With a portal effect from DOCTOR STRANGE already in place we were able hit the ground running for this task. The enhancements on this effect were partly a rebuild of our FX spark-system in the way they handle subframe motion blur. The addition of some more subtle turbulent forces and longer lifespans of parts in the particle simulations made the effect work better in these shots.

How did you created the Wakanda environments?
The Wakanda sequence was filmed on a grassy hill around the Atlanta area. We got a lot of data from other vendors on the BLACK PANTHER production, including parts of the Golden City done by ILM. This data included aerial photogrammetry geometry that we later used as a base for the environment layout. Building on the Lidar geometry of the actual hill we could then readily map out the environment to cover for 360 degree of camera movement inside the set. We did some still frame renders together with some Photoshop overpaint to settle on a look that both matched our Atlanta overcast plate but also fits the story of being somewhere in a warmer sub-African climate.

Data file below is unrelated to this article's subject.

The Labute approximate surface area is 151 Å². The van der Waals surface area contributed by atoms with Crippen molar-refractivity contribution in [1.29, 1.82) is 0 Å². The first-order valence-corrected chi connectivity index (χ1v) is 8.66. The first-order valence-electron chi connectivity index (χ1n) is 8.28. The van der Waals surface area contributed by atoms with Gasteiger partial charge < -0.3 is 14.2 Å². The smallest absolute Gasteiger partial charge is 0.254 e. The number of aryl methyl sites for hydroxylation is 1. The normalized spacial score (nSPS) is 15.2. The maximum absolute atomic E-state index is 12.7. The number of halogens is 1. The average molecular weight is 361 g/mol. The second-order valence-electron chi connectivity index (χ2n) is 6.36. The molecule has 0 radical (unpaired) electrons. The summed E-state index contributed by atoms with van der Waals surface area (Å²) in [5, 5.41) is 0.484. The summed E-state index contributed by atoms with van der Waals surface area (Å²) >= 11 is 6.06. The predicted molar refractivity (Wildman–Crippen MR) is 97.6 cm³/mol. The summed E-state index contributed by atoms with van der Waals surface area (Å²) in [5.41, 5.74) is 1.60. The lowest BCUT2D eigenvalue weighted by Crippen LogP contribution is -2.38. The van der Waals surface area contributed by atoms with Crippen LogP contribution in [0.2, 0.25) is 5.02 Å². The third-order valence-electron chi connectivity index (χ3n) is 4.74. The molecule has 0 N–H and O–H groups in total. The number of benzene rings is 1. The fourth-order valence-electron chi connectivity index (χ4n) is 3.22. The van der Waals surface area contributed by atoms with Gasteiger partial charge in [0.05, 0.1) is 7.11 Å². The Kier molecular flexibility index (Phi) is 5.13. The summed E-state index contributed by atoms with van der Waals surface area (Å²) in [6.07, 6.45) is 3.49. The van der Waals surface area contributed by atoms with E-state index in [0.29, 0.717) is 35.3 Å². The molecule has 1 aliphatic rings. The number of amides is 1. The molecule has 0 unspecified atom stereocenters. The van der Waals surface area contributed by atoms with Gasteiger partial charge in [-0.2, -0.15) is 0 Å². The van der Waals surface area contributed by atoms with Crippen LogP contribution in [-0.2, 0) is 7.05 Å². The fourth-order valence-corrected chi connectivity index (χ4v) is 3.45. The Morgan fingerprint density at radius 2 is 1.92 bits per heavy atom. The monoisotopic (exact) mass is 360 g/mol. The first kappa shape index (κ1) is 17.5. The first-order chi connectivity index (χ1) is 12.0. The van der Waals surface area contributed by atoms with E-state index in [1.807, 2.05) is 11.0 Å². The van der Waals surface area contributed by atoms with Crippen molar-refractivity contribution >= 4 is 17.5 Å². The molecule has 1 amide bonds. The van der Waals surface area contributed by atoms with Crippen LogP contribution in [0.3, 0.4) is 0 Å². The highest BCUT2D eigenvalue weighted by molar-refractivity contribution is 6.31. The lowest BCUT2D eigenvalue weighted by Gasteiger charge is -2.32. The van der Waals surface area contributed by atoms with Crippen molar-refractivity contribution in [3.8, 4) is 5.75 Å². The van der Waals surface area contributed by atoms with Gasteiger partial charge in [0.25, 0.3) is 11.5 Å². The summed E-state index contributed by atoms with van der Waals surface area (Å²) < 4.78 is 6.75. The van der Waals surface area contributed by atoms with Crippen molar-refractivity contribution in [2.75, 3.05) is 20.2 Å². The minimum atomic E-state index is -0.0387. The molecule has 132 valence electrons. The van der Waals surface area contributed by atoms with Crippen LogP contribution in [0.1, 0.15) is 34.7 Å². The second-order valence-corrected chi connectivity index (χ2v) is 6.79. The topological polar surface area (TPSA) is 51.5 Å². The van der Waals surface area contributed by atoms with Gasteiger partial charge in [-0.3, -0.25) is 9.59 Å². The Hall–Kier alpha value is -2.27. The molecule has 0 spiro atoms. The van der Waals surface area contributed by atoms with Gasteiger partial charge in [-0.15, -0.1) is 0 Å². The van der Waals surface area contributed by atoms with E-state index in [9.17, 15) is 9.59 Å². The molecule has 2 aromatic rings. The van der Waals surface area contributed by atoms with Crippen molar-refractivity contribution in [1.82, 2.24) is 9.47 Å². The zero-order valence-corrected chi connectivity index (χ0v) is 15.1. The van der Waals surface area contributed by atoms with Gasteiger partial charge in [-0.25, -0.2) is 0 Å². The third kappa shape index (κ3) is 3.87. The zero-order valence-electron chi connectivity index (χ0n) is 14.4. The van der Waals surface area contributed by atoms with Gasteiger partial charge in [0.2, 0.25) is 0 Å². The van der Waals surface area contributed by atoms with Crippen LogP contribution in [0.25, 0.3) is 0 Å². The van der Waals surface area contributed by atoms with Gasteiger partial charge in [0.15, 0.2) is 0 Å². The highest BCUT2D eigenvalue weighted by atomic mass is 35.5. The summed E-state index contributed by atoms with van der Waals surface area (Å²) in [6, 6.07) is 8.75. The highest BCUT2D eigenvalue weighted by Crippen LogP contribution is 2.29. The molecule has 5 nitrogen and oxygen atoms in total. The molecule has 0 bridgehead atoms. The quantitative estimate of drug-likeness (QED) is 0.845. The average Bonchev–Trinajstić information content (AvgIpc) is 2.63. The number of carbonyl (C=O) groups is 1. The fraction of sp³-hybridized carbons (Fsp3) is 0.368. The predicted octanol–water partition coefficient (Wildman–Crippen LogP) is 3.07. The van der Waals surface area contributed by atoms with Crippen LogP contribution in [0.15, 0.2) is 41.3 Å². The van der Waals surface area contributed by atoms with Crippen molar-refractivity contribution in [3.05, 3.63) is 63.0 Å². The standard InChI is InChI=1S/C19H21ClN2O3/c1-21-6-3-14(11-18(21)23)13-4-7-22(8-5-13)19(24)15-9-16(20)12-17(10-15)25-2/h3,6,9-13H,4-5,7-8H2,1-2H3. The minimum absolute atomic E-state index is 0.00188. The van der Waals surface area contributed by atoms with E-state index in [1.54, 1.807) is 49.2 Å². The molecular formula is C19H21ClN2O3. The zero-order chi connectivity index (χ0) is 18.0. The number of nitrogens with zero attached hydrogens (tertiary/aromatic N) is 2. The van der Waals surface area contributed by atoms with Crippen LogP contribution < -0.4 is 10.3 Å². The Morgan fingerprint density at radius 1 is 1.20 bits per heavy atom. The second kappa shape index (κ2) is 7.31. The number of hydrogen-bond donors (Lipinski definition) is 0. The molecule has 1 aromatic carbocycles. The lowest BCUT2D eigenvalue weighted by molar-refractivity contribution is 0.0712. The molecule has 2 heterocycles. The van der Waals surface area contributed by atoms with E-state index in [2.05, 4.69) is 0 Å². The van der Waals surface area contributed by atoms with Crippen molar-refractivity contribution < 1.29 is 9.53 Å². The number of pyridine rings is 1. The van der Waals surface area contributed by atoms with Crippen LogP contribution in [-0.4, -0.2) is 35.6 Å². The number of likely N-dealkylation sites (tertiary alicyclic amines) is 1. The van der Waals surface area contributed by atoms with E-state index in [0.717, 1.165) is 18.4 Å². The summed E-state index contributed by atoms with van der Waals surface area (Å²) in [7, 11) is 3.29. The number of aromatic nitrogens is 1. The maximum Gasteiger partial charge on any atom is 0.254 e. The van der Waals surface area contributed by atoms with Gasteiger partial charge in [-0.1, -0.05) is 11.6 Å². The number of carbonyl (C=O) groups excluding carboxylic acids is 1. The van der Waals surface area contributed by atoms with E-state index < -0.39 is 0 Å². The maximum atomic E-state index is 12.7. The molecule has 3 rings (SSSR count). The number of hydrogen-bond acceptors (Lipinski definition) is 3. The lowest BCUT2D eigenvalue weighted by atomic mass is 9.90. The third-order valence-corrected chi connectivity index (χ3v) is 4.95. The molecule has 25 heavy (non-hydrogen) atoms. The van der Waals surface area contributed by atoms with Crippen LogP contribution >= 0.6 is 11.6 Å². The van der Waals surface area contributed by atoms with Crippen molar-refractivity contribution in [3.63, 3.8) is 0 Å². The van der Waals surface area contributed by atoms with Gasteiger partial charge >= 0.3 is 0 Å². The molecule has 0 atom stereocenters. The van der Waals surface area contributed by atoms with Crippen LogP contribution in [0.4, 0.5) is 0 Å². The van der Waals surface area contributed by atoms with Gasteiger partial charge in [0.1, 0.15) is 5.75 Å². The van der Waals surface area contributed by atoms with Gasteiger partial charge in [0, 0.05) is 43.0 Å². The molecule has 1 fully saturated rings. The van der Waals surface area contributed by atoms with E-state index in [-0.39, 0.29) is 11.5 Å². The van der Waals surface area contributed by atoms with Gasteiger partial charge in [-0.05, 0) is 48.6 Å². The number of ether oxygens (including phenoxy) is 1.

After getting a buyoff on the overall layout and lighting of this environment we populated the whole terrain with thousands of trees in our in-house scattering pipeline. By defining multiple areas that could be worked on simultaneously we could split up the work easily between several artists. One of our CG Supervisors, Andreas Giesen, took care of that and within a very short amount of time we had a full 3D environment ready to be added into every shot.

Bucky is getting a brand new cool arm. Can you tell us more about it?
I would love to tell more about that in detail, but the fact is that we got this as an already lookdev-ed and developed asset from ILM that we just needed to transfer and ingest into our Mantra based rendering pipeline.